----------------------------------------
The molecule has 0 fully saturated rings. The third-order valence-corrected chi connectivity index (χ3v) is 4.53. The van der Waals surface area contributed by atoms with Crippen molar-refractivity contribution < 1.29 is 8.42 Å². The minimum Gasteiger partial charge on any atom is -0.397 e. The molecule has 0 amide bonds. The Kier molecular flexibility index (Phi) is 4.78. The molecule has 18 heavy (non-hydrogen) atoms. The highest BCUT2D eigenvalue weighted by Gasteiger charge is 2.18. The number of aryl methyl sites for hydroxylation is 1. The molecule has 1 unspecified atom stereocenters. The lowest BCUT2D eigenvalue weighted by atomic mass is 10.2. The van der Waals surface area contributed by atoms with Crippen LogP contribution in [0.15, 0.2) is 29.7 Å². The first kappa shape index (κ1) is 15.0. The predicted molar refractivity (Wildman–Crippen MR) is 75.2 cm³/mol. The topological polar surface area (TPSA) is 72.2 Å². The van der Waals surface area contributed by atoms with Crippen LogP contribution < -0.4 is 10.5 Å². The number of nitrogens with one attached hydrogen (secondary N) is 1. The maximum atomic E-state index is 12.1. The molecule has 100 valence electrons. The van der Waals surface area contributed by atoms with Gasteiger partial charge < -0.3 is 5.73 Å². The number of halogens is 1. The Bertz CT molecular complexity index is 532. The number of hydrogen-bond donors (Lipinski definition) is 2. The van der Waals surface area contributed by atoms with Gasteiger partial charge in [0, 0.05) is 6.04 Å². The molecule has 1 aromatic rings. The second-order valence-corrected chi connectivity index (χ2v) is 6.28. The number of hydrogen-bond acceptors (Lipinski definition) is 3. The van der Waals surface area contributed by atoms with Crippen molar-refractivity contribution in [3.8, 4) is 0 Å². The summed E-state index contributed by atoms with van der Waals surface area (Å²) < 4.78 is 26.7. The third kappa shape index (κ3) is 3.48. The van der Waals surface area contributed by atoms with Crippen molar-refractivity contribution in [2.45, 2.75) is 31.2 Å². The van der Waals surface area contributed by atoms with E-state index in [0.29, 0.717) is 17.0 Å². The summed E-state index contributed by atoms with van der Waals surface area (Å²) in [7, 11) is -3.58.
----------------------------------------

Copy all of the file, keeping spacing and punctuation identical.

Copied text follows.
The molecule has 0 fully saturated rings. The third-order valence-corrected chi connectivity index (χ3v) is 4.53. The van der Waals surface area contributed by atoms with Crippen molar-refractivity contribution < 1.29 is 8.42 Å². The minimum Gasteiger partial charge on any atom is -0.397 e. The molecule has 0 amide bonds. The Kier molecular flexibility index (Phi) is 4.78. The molecule has 18 heavy (non-hydrogen) atoms. The highest BCUT2D eigenvalue weighted by Gasteiger charge is 2.18. The number of aryl methyl sites for hydroxylation is 1. The molecule has 1 unspecified atom stereocenters. The lowest BCUT2D eigenvalue weighted by atomic mass is 10.2. The van der Waals surface area contributed by atoms with Crippen LogP contribution in [0.15, 0.2) is 29.7 Å². The first kappa shape index (κ1) is 15.0. The predicted molar refractivity (Wildman–Crippen MR) is 75.2 cm³/mol. The topological polar surface area (TPSA) is 72.2 Å². The van der Waals surface area contributed by atoms with Crippen LogP contribution < -0.4 is 10.5 Å². The number of nitrogens with one attached hydrogen (secondary N) is 1. The maximum atomic E-state index is 12.1. The molecule has 100 valence electrons. The van der Waals surface area contributed by atoms with Gasteiger partial charge < -0.3 is 5.73 Å². The number of halogens is 1. The Bertz CT molecular complexity index is 532. The number of hydrogen-bond donors (Lipinski definition) is 2. The van der Waals surface area contributed by atoms with Gasteiger partial charge in [0, 0.05) is 6.04 Å². The molecule has 1 aromatic rings. The second-order valence-corrected chi connectivity index (χ2v) is 6.28. The number of hydrogen-bond acceptors (Lipinski definition) is 3. The van der Waals surface area contributed by atoms with Crippen molar-refractivity contribution in [3.8, 4) is 0 Å². The summed E-state index contributed by atoms with van der Waals surface area (Å²) < 4.78 is 26.7. The third kappa shape index (κ3) is 3.48. The van der Waals surface area contributed by atoms with Crippen molar-refractivity contribution in [2.45, 2.75) is 31.2 Å². The van der Waals surface area contributed by atoms with E-state index in [0.29, 0.717) is 17.0 Å². The summed E-state index contributed by atoms with van der Waals surface area (Å²) in [7, 11) is -3.58.